- Cori Gauff overcame an early setback to beat Polona Hercog two sets to one in an extraordinary third-round thriller at the Wimbledon Championships on Friday.
- Gauff is a 15-year-old American who has been taking the All England Club by storm, swatting aside Venus Williams and Magdalena Rybarikova earlier in the week.
- Hercog provided Gauff’s toughest test to date, but she showed incredible inner game to go from match point down in the second set to winning the entire thing.
- She once said she was living her dream making her Grand Slam debut at Wimbledon, but after surviving a tough first week, “Coco” continues to make history, advancing into next week’s round of 16.
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Cori “Coco” Gauff pulled herself back from the brink of defeat on Friday to topple Polona Hercog in a dramatic Wimbledon Championships third-round clash.
Gauff, a 15-year-old who sat a science examination the week before Wimbledon qualifiers last month, breezed through the first and second round of the main draw, taking Venus Williams to school on Monday before beating Magdalena Rybarikova with a textbook performance two days later.
Against Hercog she was up against it, taking a good hour to get going, but passed her toughest test to date after overcoming a one-set deficit to triumph two sets to one on Centre Court.
None of this is normal. Most teenagers are playing video games, thinking about learning to drive a car, or maybe even sitting at home watching tennis, not playing in Wimbledon and actually winning.
They’re also not defying expectations by walking through a former five-time winner in Williams earlier this week, making $US1 million seem like easy work before the end of the year, and having the inner game to turn a match around when you were seemingly down and out before finally putting your opponent to the sword.
Gauff is 15. Just keep reminding yourself of that fact. She is the exception – the rare phenomenon who shakes up the world. She’s a 15-year-old, who once said she wanted to be “the greatest,” shining Grand Slam potential on one of the finest sporting stages the world can offer, and doing so calmly, with poise and a confidence that belies her years.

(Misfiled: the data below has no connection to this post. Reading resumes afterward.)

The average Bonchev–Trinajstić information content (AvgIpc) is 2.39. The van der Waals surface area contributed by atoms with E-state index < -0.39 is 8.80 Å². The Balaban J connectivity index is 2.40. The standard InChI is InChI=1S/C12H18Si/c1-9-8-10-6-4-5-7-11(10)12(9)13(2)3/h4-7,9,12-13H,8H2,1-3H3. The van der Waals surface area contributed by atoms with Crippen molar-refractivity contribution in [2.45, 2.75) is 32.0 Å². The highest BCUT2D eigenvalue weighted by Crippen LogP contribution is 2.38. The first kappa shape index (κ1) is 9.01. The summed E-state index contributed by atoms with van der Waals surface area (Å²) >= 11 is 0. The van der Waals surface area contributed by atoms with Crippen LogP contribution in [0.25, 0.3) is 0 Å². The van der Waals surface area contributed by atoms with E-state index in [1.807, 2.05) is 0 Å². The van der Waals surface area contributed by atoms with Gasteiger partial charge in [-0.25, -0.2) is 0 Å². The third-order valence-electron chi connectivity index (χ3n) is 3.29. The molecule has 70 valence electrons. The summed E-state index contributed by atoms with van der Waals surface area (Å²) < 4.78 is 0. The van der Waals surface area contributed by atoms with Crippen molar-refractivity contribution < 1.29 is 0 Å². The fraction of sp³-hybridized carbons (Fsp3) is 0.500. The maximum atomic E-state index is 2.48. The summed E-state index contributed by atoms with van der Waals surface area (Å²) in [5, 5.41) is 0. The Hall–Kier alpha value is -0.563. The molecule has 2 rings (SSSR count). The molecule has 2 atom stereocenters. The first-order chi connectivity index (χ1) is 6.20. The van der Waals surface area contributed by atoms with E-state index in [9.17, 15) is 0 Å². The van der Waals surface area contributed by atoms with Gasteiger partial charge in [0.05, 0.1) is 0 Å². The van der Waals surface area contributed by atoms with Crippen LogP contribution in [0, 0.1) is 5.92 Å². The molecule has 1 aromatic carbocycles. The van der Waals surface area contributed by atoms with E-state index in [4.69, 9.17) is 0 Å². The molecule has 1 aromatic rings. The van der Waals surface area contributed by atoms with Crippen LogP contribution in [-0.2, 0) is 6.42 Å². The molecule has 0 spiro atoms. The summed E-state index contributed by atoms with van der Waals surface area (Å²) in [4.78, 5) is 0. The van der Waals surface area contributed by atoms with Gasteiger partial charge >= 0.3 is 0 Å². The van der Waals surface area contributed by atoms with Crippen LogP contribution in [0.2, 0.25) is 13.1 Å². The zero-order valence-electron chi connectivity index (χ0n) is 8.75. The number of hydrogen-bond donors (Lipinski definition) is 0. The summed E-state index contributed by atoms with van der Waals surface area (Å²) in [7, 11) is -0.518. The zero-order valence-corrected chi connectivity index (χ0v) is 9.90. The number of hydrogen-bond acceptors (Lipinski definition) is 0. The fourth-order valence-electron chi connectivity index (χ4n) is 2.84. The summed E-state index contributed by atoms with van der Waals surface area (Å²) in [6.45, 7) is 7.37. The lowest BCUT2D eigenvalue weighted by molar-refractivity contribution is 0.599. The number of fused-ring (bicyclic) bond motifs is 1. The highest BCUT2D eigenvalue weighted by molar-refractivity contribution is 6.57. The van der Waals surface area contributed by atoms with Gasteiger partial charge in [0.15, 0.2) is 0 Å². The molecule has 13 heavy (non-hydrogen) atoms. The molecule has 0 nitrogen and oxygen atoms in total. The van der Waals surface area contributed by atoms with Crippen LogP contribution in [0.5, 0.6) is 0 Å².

Despite Gauff’s captivating story, Hercog’s contribution cannot be overlooked. Every exceptional talent needs rugged challengers to make intriguing bouts, and Hercog, in the opening hour, swept Gauff to the side like a professor reminding a pupil who was boss.
In the first set she showed a commanding service game, forced her younger opponent to make mistakes, and made her winning shots count.
Hercog’s 6-3 first set win was followed by a solid second-set performance all the way to 4-1, where she was yet to face a break point. But then things began to go downhill as Hercog’s dominance faded, while Gauff rallied.
Hercog had a moment in the second set to send her younger foe home early, putting the match to bed at 5-2. But Gauff wanted to stay up late. She saved match point, out-rallied the 28-year-old, and showed pitch-perfect slicing that kissed the chalk. Before long, Gauff brought the set back to 5-5 and forced a tiebreak, which she eventually won 9-7 after a ridiculously watchable 32-shot rally.
Gauff – remind yourself once again, a 15-year-old American – had the Wimbledon crowd cheering her every point, and with a winning shot to restore set parity at 1-1, she broke that calmness she had previously exhibited by beating her chest and miming “come on!”
Exuding clutch, mettle, and all the stuff that usually comes with experience, the teenager broke Hercog in the third to go 3-1, held at 4-1, and promised to complete a remarkable comeback – adding her name to a tournament already filled with memorable stories.
But, again, Hercog proved a resilient opponent. She refused to capitulate, broke Gauff’s serve at 4-3, and held for 4-4 before taking it to 5-5. Then, when it mattered most, after defeat for her was just a match point away only an hour before, Gauff sensed victory.
With exemplary footwork, powerful winners, and a clutch game normally associated with the Serena Williamses and Roger Federers of the world, Gauff served to love for 6-5 before sealing game, set, and match when Hercog sent a lob beyond the line.
Think about that achievement. With the win, Gauff, 15, survived a tough first week at Wimbledon to advance into the round of 16, in which she will play the former world No. 1 Simona Halep, next week.
Gauff said at the start of the competition that she was living her dream, but now, after three successive wins, she is doing more – she is making history.